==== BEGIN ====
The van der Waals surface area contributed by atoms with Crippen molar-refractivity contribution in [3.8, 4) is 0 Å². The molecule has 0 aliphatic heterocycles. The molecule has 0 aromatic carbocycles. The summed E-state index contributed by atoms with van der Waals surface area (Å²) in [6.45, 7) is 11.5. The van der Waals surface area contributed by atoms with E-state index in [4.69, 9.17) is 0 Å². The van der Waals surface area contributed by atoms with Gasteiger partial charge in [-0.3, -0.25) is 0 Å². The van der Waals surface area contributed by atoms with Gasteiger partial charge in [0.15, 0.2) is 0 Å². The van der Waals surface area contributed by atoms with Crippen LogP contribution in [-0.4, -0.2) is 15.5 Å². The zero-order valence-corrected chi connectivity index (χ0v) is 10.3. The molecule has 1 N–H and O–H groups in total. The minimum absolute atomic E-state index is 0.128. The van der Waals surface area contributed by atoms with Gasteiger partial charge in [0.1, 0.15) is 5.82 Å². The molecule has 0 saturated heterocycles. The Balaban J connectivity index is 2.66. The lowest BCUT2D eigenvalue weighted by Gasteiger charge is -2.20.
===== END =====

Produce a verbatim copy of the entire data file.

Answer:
The van der Waals surface area contributed by atoms with Crippen molar-refractivity contribution in [3.8, 4) is 0 Å². The molecule has 0 aliphatic heterocycles. The molecule has 0 aromatic carbocycles. The summed E-state index contributed by atoms with van der Waals surface area (Å²) in [6.45, 7) is 11.5. The van der Waals surface area contributed by atoms with E-state index in [4.69, 9.17) is 0 Å². The van der Waals surface area contributed by atoms with Gasteiger partial charge in [-0.3, -0.25) is 0 Å². The van der Waals surface area contributed by atoms with Gasteiger partial charge in [0.15, 0.2) is 0 Å². The van der Waals surface area contributed by atoms with Crippen LogP contribution in [-0.4, -0.2) is 15.5 Å². The zero-order valence-corrected chi connectivity index (χ0v) is 10.3. The molecule has 1 N–H and O–H groups in total. The minimum absolute atomic E-state index is 0.128. The van der Waals surface area contributed by atoms with Gasteiger partial charge in [0.1, 0.15) is 5.82 Å². The molecule has 0 saturated heterocycles. The Balaban J connectivity index is 2.66. The lowest BCUT2D eigenvalue weighted by Gasteiger charge is -2.20.